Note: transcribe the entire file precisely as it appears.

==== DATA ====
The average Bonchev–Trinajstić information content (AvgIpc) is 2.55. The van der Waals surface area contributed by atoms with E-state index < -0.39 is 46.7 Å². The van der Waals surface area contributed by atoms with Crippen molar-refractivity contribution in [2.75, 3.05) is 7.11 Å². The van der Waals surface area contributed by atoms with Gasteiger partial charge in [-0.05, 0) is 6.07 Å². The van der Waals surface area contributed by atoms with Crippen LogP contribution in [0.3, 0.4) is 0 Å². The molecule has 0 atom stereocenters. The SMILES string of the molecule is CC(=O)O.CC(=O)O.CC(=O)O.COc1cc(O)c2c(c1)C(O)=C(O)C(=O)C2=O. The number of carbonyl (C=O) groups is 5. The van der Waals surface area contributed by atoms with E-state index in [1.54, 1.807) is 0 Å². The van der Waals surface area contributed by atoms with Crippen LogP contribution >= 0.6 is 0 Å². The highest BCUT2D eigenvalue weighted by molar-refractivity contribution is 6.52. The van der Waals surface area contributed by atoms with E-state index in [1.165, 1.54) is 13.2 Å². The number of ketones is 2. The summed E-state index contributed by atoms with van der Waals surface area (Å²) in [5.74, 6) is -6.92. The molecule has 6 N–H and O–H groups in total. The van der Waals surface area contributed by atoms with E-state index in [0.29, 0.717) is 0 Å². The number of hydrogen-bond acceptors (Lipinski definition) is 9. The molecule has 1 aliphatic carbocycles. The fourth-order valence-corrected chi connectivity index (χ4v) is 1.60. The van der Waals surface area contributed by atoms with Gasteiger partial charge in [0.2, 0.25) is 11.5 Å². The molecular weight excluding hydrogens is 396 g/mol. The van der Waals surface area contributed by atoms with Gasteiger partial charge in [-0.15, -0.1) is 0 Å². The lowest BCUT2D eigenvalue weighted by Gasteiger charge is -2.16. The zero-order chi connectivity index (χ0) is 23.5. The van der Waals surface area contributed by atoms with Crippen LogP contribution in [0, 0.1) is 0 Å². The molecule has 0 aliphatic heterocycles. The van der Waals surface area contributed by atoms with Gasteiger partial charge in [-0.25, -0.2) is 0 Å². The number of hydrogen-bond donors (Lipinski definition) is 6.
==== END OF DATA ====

The average Bonchev–Trinajstić information content (AvgIpc) is 2.55. The van der Waals surface area contributed by atoms with E-state index < -0.39 is 46.7 Å². The van der Waals surface area contributed by atoms with Crippen molar-refractivity contribution in [2.75, 3.05) is 7.11 Å². The van der Waals surface area contributed by atoms with Gasteiger partial charge in [-0.05, 0) is 6.07 Å². The van der Waals surface area contributed by atoms with Crippen LogP contribution in [0.3, 0.4) is 0 Å². The molecule has 0 atom stereocenters. The SMILES string of the molecule is CC(=O)O.CC(=O)O.CC(=O)O.COc1cc(O)c2c(c1)C(O)=C(O)C(=O)C2=O. The number of carbonyl (C=O) groups is 5. The van der Waals surface area contributed by atoms with E-state index in [1.54, 1.807) is 0 Å². The van der Waals surface area contributed by atoms with Crippen LogP contribution >= 0.6 is 0 Å². The highest BCUT2D eigenvalue weighted by molar-refractivity contribution is 6.52. The van der Waals surface area contributed by atoms with E-state index in [1.165, 1.54) is 13.2 Å². The number of ketones is 2. The summed E-state index contributed by atoms with van der Waals surface area (Å²) in [5.74, 6) is -6.92. The molecule has 6 N–H and O–H groups in total. The van der Waals surface area contributed by atoms with E-state index in [0.29, 0.717) is 0 Å². The number of hydrogen-bond acceptors (Lipinski definition) is 9. The molecule has 1 aliphatic carbocycles. The fourth-order valence-corrected chi connectivity index (χ4v) is 1.60. The van der Waals surface area contributed by atoms with Gasteiger partial charge in [0.2, 0.25) is 11.5 Å². The molecular weight excluding hydrogens is 396 g/mol. The van der Waals surface area contributed by atoms with Gasteiger partial charge in [-0.15, -0.1) is 0 Å². The lowest BCUT2D eigenvalue weighted by Gasteiger charge is -2.16. The zero-order chi connectivity index (χ0) is 23.5. The van der Waals surface area contributed by atoms with Crippen LogP contribution in [0, 0.1) is 0 Å². The molecule has 0 aliphatic heterocycles. The van der Waals surface area contributed by atoms with Gasteiger partial charge in [-0.25, -0.2) is 0 Å². The number of hydrogen-bond donors (Lipinski definition) is 6.